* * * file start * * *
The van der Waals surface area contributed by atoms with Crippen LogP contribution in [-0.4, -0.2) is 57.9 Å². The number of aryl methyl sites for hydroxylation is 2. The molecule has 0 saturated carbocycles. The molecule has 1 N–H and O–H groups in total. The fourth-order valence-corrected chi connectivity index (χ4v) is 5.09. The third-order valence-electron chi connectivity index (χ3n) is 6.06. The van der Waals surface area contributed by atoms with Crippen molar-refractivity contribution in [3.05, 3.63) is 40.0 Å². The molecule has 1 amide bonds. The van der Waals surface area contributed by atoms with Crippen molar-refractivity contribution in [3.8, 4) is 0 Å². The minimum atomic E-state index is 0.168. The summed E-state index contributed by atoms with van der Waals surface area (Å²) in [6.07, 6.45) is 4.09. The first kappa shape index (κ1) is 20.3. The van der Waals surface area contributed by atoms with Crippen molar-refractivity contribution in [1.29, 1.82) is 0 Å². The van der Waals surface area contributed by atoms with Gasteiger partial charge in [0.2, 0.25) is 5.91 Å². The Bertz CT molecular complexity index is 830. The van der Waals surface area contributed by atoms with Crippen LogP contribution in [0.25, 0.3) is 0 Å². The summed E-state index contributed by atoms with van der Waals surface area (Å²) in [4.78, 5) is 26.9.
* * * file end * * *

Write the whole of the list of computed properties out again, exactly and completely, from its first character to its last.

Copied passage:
The van der Waals surface area contributed by atoms with Crippen LogP contribution in [-0.4, -0.2) is 57.9 Å². The number of aryl methyl sites for hydroxylation is 2. The molecule has 0 saturated carbocycles. The molecule has 1 N–H and O–H groups in total. The fourth-order valence-corrected chi connectivity index (χ4v) is 5.09. The third-order valence-electron chi connectivity index (χ3n) is 6.06. The van der Waals surface area contributed by atoms with Crippen molar-refractivity contribution in [3.05, 3.63) is 40.0 Å². The molecule has 1 amide bonds. The van der Waals surface area contributed by atoms with Crippen molar-refractivity contribution in [3.8, 4) is 0 Å². The minimum atomic E-state index is 0.168. The summed E-state index contributed by atoms with van der Waals surface area (Å²) in [6.07, 6.45) is 4.09. The first kappa shape index (κ1) is 20.3. The van der Waals surface area contributed by atoms with Crippen molar-refractivity contribution in [1.29, 1.82) is 0 Å². The van der Waals surface area contributed by atoms with Gasteiger partial charge in [0.2, 0.25) is 5.91 Å². The Bertz CT molecular complexity index is 830. The van der Waals surface area contributed by atoms with Crippen LogP contribution in [0.25, 0.3) is 0 Å². The summed E-state index contributed by atoms with van der Waals surface area (Å²) in [4.78, 5) is 26.9.